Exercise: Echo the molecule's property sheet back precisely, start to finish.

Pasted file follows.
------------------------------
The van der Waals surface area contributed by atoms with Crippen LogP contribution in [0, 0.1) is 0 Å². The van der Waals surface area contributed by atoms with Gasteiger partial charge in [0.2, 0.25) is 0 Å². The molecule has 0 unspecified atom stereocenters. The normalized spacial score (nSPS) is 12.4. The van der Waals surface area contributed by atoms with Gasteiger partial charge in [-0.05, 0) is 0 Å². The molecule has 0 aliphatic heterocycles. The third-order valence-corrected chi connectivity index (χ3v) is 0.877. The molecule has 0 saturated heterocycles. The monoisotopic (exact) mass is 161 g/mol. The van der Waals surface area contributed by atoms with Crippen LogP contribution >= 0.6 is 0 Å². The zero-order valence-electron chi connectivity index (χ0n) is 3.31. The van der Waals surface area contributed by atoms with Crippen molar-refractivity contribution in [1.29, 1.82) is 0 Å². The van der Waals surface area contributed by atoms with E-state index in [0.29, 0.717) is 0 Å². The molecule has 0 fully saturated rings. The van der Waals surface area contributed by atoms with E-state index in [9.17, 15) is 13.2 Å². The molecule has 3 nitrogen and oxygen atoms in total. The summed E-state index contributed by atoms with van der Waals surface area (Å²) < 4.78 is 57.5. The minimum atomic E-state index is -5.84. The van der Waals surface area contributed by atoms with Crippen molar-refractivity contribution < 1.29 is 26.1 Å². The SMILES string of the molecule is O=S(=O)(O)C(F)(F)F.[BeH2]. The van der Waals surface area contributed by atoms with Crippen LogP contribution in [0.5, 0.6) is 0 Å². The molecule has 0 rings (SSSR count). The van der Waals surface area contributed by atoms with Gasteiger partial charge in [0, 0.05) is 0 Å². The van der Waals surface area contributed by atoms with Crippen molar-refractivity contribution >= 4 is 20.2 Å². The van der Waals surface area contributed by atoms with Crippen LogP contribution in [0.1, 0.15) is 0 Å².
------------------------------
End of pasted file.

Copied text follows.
The van der Waals surface area contributed by atoms with Crippen LogP contribution in [0, 0.1) is 0 Å². The van der Waals surface area contributed by atoms with Gasteiger partial charge in [0.2, 0.25) is 0 Å². The molecule has 0 unspecified atom stereocenters. The normalized spacial score (nSPS) is 12.4. The van der Waals surface area contributed by atoms with Gasteiger partial charge in [-0.05, 0) is 0 Å². The molecule has 0 aliphatic heterocycles. The third-order valence-corrected chi connectivity index (χ3v) is 0.877. The molecule has 0 saturated heterocycles. The monoisotopic (exact) mass is 161 g/mol. The van der Waals surface area contributed by atoms with Crippen LogP contribution >= 0.6 is 0 Å². The zero-order valence-electron chi connectivity index (χ0n) is 3.31. The van der Waals surface area contributed by atoms with Crippen molar-refractivity contribution in [1.29, 1.82) is 0 Å². The van der Waals surface area contributed by atoms with E-state index in [0.29, 0.717) is 0 Å². The molecule has 0 fully saturated rings. The van der Waals surface area contributed by atoms with E-state index in [9.17, 15) is 13.2 Å². The molecule has 3 nitrogen and oxygen atoms in total. The summed E-state index contributed by atoms with van der Waals surface area (Å²) < 4.78 is 57.5. The minimum atomic E-state index is -5.84. The van der Waals surface area contributed by atoms with Crippen molar-refractivity contribution < 1.29 is 26.1 Å². The SMILES string of the molecule is O=S(=O)(O)C(F)(F)F.[BeH2]. The van der Waals surface area contributed by atoms with Crippen LogP contribution in [0.5, 0.6) is 0 Å². The molecule has 0 rings (SSSR count). The van der Waals surface area contributed by atoms with Gasteiger partial charge in [0, 0.05) is 0 Å². The van der Waals surface area contributed by atoms with Crippen molar-refractivity contribution >= 4 is 20.2 Å². The van der Waals surface area contributed by atoms with Crippen LogP contribution in [0.1, 0.15) is 0 Å².